I also wrote about finding time to read, as I often get asked how I do. I invite you to check out that post and let me know if there are ways you find time to read that I hadn’t thought of.

Happy Reading!

PromiseKeptIn A Promise Kept by Robin Lee Hatcher, Allison Kavanagh moves into her aunt’s cabin in the woods of Idaho after a divorce that she did not want, prayed against, and was certain that God would prevent. In fact, she had been fairly sure that God had impressed upon her that He would heal her marriage. Tony was an alcoholic and his drinking had grown more out of control until it threatened the safety of their family, particularly their daughter. Allison had issued an ultimatum – and Tony had left. Now Allison’s not certain whether she knows how to ascertain His voice and leading at all, and she feels like a failure as a wife and a Christian.

Allison discovers a hope chest with photos, her aunt’s journals, and a wedding dress. She decides to pass the long winter nights by organizing the photos and reading the journals. A number of photos of her single aunt show her in close company with a handsome young man when they were both in their twenties. Did Aunt Emma have a beau that no one had known about?

As Allison settles into small town life and her “new normal,” she begins to heal emotionally and spiritually. Getting to know a new friend and getting back into church and her Bible help along those lines. Thanks largely to her daughter, she has several encounters with Tony and notices apparent changes in him, but after the numerous cycles they went through in their marriage, she is wary of trusting that the changes are permanent. And then when she least expects it, God shows her that His way and timing of keeping His promises may be different from hers, but He does keep them.

This story was largely based on author Robin Lee Hatcher’s own life. It’s not an exact replication, and there are differences between the circumstances and personalities of all involved. Oddly, some of the points of the story that some have criticized as “fairy-taleish” are the most true parts. I appreciated Robin’s note to readers at the end with a bit of a window into her own story, and I am thankful she and her husband were willing to share their story with others.

I wanted to read this book because I enjoy Robin’s books, especially her contemporary stories; because her stories are usually set in Idaho, and my husband is from ID; and because my own father was an alcoholic. My own parents’ story was closer to Emma’s than Allison’s or Robin’s; their marriage was not healed, but I am thankful God did heal my father of his alcoholism and save him, also in a time and way totally unexpected but shining forth with His grace. And I am thankful for the reminder Allison’s mother gave to her that while “God hated divorce, He did not hate the divorced. God loved her and wanted His best for her. Her life was not over. God still had a purpose and a plan for her. All she had to do was trust Him.”

(This review will also be linked to Semicolon‘s Saturday Review of Books.)

Laudable Linkage

It has been almost a month since I’ve shared links that I have found interesting for one reason for another, so I hope you’ll forgive a longer list this time, and I hope you find something of interest among them:

Twenty-One Grains of Wheat. A must-read about the 21 people killed by ISIS.

An Extraordinary Skill for Ordinary Christians. Ways any of us can minister to others.

How to Make the Most of Your Bible Study.

Intimacy or Familiarity. Sometimes it is good to read large portions of the Bible to get the overall view, sometimes it is good to hone in on a smaller passage for a longer time. Love the truth that Bible study doesn’t have to be either/or, but that we need both.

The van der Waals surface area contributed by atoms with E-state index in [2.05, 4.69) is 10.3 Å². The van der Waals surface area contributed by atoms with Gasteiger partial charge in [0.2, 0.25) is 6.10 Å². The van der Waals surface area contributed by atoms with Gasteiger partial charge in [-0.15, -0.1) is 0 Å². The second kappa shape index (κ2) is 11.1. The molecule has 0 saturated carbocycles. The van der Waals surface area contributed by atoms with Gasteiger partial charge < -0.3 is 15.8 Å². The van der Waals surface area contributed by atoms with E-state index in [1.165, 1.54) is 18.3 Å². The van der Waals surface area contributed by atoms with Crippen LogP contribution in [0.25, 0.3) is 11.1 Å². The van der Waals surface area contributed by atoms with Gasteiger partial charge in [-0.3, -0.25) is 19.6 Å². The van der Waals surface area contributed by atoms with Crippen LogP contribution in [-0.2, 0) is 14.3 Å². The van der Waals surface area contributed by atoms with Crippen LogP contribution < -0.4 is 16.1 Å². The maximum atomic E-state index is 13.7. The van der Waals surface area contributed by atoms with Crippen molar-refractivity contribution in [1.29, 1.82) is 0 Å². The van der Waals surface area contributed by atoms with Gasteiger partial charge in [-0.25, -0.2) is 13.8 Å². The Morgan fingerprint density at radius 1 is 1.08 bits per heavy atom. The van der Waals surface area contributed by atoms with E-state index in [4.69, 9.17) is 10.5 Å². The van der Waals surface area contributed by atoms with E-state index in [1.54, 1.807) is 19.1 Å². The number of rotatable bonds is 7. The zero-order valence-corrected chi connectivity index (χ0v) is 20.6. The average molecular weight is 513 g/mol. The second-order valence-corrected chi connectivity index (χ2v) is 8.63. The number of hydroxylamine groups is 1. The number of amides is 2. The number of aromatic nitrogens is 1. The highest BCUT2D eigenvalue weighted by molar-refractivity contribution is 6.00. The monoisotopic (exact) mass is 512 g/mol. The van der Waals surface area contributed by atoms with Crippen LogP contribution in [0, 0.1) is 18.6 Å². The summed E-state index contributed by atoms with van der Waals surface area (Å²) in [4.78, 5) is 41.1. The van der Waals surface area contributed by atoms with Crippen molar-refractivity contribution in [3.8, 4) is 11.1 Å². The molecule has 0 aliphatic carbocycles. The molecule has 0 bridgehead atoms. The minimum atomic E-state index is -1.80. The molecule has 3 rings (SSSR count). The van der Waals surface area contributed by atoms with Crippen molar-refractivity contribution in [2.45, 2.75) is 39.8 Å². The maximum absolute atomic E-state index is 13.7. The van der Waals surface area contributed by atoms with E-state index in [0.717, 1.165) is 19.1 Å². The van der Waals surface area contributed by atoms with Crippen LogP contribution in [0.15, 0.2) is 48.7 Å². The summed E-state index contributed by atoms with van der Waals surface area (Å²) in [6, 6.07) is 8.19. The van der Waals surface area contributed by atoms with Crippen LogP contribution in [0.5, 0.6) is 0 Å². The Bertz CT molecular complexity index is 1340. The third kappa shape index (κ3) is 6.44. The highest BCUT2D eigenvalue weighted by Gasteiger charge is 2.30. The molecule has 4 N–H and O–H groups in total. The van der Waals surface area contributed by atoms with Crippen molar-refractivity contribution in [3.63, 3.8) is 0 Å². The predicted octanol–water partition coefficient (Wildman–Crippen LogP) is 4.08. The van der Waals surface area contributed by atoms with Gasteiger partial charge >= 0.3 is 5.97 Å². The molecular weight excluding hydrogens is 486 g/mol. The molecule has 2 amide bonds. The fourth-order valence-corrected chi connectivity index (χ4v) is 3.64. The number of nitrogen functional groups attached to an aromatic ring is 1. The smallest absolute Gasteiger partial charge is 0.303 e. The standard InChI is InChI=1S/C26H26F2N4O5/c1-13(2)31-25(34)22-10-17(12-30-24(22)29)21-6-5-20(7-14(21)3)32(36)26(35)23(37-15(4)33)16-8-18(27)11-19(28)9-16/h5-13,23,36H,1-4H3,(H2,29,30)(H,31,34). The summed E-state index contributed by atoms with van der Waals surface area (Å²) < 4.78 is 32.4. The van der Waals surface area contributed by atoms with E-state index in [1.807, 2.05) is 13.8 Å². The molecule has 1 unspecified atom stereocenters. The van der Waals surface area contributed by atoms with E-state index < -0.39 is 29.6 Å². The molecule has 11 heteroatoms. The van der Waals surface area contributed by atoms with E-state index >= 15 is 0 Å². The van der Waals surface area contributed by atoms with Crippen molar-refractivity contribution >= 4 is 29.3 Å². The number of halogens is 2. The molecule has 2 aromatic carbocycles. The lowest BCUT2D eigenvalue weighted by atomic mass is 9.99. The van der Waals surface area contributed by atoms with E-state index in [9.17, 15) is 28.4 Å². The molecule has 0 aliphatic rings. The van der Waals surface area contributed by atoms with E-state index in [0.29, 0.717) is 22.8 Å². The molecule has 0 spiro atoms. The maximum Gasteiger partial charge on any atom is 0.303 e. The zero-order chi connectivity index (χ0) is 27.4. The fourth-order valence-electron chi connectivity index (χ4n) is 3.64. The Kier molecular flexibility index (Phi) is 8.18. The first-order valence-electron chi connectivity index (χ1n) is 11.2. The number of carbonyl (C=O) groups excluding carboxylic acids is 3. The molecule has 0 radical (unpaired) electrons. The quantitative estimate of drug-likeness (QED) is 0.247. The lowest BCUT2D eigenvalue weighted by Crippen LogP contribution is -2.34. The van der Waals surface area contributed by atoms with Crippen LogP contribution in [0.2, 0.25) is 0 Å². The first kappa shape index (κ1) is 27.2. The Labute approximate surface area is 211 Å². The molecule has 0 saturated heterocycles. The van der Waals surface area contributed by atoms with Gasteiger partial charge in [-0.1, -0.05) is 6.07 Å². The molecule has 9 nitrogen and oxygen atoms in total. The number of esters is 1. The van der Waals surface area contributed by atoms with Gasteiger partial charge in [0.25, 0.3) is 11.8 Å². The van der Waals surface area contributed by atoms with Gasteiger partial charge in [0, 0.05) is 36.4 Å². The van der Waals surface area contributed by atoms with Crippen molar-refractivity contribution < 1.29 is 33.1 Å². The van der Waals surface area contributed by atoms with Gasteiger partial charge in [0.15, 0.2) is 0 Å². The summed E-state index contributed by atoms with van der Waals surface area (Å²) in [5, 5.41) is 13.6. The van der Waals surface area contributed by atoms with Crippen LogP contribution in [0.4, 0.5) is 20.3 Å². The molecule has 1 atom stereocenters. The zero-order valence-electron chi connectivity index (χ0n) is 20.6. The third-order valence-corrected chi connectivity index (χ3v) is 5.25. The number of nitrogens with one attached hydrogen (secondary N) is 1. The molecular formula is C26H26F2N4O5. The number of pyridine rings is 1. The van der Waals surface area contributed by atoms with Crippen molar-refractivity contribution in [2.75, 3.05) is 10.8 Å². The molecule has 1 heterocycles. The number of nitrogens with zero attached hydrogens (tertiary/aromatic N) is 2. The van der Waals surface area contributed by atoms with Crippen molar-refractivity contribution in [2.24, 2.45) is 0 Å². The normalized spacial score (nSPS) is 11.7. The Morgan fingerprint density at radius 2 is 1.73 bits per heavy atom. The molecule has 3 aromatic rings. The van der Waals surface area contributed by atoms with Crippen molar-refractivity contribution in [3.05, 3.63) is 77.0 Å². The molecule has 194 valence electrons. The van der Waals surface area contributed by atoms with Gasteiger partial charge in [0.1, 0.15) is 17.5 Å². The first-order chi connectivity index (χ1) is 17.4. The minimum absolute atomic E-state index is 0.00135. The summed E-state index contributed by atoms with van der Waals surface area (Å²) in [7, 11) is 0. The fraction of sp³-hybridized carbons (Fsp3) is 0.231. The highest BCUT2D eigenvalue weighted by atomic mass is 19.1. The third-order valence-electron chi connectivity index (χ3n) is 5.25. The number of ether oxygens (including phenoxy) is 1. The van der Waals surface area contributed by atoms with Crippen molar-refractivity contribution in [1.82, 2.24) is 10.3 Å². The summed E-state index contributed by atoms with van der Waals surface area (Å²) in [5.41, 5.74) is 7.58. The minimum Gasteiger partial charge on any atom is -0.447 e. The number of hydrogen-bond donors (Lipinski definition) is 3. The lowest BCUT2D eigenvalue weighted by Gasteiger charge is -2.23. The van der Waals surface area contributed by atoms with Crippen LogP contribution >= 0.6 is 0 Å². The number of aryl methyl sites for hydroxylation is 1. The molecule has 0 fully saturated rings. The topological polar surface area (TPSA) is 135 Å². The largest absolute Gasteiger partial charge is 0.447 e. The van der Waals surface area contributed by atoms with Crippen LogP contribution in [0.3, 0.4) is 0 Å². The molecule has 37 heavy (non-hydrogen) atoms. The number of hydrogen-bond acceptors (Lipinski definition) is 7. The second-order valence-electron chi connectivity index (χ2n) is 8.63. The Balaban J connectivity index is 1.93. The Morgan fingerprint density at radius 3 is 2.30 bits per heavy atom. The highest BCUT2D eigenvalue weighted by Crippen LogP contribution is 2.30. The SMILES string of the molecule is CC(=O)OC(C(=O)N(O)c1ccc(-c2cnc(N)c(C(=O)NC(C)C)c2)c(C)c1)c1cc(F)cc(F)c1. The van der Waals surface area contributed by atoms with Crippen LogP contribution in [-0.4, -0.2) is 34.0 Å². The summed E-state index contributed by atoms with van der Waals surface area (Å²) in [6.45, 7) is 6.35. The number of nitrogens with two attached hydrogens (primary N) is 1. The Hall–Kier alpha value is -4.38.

23 Things That Love Is.

What My 9-Year-Old Taught Me About Being Willing to Follow God Into Uncomfortable Places.

How to Spot Mean Girls at Church, and How Not To Be One.

When To Overlook a Fault. This is something I’ve struggled with – when to confront and when to overlook.

When Pain Enters, HT to Lisa. Setting aside the Calvinist/non-Calvinist arguments over which so many disagree, there are some good thoughts from one in pain about how God uses it.

Praying For Adult Children.

Spurgeon on Christians Who Rail Against the Times. HT to Challies. Of course we observe the times and interpret them in light of what the Bible has to say, but I do get frustrated with those Christians whose constant theme is harping about how bad the times are. Evidently there were those even in Spurgeon’s day. I love what he had to say: “What have you and I to do with the times, except to serve God in them?” “We must not be “Woe! Woe!” Christians. We must be “Grace! Grace!” Christians.”

Gentle Fiction: What It Is and Why I Write It. I had never heard the term “gentle fiction” before, but it perfectly describes the kinds of books I most like to read.

Forty Portraits in Forty Years, HT to Challies. One photographer took a photo of four sisters once a year over 40 years. Fascinating to see the progression.

Adding Beauty. Love this philosophy of decorating and making home “homey.”

Why Missionaries Hate Airports from my real-life friend and missionary, Lou Ann. I always love glimpses into aspects of missionary life that we might not have thought of or realized.

Dear Moms: It’s OK to Be Unremarkable. Nothing wrong with gleaning neat ideas from Pinterest, posting pictures on Facebook, or making 3-layer cakes, but the point is well-made that we don’t need to “compete” in all these areas.

Are You Too Sensitive?

Six Reasons Your Husband May Not Like Your Women’s Group.

Dear Mom…Worried About Your Daughter’s Reading Material?

Emotional Vertigo.

7 Principles of Sabbath Rest.

God Makes One Baby Boy “Different” To Save Hundreds of Others.

And in the “You think YOU’VE got snow” category, Kathie, one of my FFF friends in Prince Edward Isle, showed 16-foot snow banks in her area and shared this funny clip:

Too much snow for me!

Hope you have a great day!



Get every new post delivered to your Inbox.

Join 669 other followers